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“Whitney Houston” To Go On Tour Eight Years After Death

BEVERLY HILLS, CA – FEBRUARY 12: Singer Whitney Houston performs at the 2011 Pre-GRAMMY Gala and Salute To Industry Icons Honoring David Geffen at Beverly Hilton on February 12, 2011 in Beverly Hills, California. (Photo by Kevork Djansezian/Getty Images)

Even though Whitney Houston passed on eight years ago, the legend will be going on tour, posthumously.

According to Hotnewhiphop, a holographic Houston will embark on a European tour that starts in England on February 25 and runs through early April, with U.S. dates expected to follow.

“Now is just the right time,” said Pat Houston, the singer’s sister-in-law, former manager and the executor of her estate, which is producing the show in collaboration with BASE Hologram.

The concert set includes most of her biggest hits — “How Will I Know,” “Saving All My Love For You,” “I Will Always Love You,” along with some unexpected rarities, including a cover of Steve Winwood’s “Higher Love” that Houston first recorded three decades ago.

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The show, which was first conceived five years ago, used a body double along with hundreds of hours of Houston performances and extensive CGI synthesizing.

“We created the hologram the same way they did Carrie Fisher in the ‘Star Wars’ movie ‘Rogue One,’” said Marty Tudor, CEO of BASE Hologram, which has previously revived performing versions of dead singers including Roy Orbison and Maria Callas. “It’s lengthy, it’s tedious, it’s a big, complicated process, but I think it worked.”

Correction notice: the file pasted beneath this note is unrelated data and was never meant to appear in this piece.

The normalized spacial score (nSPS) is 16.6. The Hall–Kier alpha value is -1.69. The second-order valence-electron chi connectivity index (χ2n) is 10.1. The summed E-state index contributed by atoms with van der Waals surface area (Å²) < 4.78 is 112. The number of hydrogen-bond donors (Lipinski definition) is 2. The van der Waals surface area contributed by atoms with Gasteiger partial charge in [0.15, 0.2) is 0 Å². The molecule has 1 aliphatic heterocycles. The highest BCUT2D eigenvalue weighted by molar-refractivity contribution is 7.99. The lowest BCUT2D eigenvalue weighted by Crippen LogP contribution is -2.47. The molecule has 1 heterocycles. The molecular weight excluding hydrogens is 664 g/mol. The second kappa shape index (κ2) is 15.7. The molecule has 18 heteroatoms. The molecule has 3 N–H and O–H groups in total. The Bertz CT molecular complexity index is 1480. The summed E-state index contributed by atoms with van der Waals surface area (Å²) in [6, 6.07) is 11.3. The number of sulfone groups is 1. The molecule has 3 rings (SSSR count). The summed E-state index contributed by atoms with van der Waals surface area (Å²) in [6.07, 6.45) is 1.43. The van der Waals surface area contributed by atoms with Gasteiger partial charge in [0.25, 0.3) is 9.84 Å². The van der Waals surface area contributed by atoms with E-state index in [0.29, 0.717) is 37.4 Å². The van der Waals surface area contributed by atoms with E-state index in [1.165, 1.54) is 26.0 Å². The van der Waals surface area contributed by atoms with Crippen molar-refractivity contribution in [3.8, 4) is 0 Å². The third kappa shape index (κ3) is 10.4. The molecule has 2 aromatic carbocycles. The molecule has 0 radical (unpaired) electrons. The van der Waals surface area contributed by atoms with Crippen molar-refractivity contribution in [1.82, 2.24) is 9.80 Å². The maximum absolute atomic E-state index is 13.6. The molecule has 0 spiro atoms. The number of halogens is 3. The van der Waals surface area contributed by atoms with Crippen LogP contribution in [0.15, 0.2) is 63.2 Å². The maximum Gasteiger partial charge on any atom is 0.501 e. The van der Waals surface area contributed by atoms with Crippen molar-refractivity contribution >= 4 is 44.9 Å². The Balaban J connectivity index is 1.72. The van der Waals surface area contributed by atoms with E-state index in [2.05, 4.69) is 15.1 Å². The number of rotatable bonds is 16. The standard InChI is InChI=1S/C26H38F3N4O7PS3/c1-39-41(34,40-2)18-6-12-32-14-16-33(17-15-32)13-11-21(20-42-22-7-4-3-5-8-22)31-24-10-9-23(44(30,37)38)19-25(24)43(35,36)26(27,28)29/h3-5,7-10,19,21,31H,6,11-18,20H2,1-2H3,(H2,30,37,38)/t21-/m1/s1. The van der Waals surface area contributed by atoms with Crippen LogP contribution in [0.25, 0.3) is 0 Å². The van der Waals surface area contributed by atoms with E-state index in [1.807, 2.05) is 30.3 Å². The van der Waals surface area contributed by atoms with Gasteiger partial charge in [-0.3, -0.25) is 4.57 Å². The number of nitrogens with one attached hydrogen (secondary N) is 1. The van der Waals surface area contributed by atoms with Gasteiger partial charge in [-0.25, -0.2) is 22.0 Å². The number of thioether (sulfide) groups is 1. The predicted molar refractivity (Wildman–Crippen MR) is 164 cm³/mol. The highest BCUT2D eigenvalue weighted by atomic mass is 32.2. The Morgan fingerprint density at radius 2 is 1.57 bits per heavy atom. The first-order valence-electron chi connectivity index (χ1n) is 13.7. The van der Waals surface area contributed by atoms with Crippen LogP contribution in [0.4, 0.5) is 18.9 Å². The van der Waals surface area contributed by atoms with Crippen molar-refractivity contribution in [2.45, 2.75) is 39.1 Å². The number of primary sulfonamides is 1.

The ambitious performance is the modest brainchild of Whitney Houston herself, in at least one respect.

“This is something that she wanted to do,” Pat Houston said after the media preview of the show. “I get very emotional watching this, because it is so, so close to what she wanted. The only thing missing is her, physically.”

The limits are more apparent as the concert goes on, with the projection beam visible and Houston’s movements minimal, but those shortcomings are unlikely to bother the hardcore fans the tour is likely to draw.

Houston was never one for elaborate choreography or flashy moves anyway, and her small gestures — a quivering jaw on long-held notes, fluttering fingers for vocal flourishes, are all captured here.

“Whitney didn’t dance a lot, but when she did do her little moves, they were so perfectly Whitney,” said Fatima Robinson, who choreographed the show. “We did lots of studying her behavior in her videos. We would study her movements, and find the best moments in some of the live videos that just really embody her.”

However, the show still features plenty of dancing, via four backup dancers and two moving backup singers, all of whom occasionally interact with the hologram.

This won’t be the first time a posthumous tour would happen. It was witnessed when 2Pac Shakur’s hologram graced the stage to perform at Coachella in 2012.

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